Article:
Things get weird when we look at the Shelter numbers

Here we see again that the published numbers agree well with the percentage changes in the adjusted indexes, but there is something odd. If we compute the weighted sum of the constituents as we did for Fuel and utilities and Housing, we get -0.10% as opposed to -0.48% as we’d expect. This is a 38 bps different that could change a negative CPI number into a positive one.

What is going on?

There are two primary possible sources of error: 1.) the weights are wrong, 2.) the index values are wrong. I do not list percentage change of each constituent as a possible source of error because I verified these against the index values provided.

Of course, the third (and not unlikely) possible source of error is that I am misinterpreting the data. If anyone has a good explanation for this apparent discrepancy, please let me know.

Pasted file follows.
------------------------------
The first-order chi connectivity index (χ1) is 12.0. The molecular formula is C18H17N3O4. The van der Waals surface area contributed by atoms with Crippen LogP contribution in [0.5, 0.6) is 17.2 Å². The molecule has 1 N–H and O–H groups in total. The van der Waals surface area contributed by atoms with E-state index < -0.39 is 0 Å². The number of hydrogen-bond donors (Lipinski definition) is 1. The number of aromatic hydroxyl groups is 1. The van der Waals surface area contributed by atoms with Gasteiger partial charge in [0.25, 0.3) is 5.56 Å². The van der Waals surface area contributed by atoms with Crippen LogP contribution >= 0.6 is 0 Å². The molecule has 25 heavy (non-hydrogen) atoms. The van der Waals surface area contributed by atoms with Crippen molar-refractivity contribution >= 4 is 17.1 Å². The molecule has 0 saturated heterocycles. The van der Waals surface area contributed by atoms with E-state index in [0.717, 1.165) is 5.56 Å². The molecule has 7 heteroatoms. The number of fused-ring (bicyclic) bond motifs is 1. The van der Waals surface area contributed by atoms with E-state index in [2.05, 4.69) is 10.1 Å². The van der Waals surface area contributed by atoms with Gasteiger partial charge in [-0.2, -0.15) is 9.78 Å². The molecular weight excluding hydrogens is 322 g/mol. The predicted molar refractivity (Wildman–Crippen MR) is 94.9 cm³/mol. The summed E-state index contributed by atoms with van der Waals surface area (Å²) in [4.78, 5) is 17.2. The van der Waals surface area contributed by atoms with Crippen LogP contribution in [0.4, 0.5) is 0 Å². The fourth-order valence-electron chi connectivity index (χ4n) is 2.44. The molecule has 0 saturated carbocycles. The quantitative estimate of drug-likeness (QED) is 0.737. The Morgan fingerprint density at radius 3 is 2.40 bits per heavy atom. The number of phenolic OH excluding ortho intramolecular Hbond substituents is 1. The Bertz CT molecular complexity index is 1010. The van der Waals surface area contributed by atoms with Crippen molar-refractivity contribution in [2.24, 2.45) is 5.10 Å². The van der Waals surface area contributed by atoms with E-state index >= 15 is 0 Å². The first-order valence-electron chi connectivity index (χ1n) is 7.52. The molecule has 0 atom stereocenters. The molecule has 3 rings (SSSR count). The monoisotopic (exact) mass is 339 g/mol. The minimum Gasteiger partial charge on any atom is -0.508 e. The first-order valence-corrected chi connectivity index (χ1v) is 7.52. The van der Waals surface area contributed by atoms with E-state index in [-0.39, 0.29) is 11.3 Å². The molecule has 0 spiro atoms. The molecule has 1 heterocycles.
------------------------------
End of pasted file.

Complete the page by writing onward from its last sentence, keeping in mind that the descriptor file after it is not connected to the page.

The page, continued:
Written by Eric

February 22, 2010 at 1:23 am

Posted in CPI, Inflation

Physical asset inflation and/or financial asset deflation?

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Financial Armageddon points to the Reuters article:

Worried about inflation? Just wait

where he argues that deflation is the next big worry. I have to humbly disagree. Sort of.

I do agree that financial asset prices are due for a massive correction, but the economy is made of more than just financial assets. Financial assets will see deflation, but physical assets will see inflation.

During the “New Economy”, financial assets have soared in value and I believe, like Jeremy Grantham, that financial assets throughout the globe have experienced a bubble.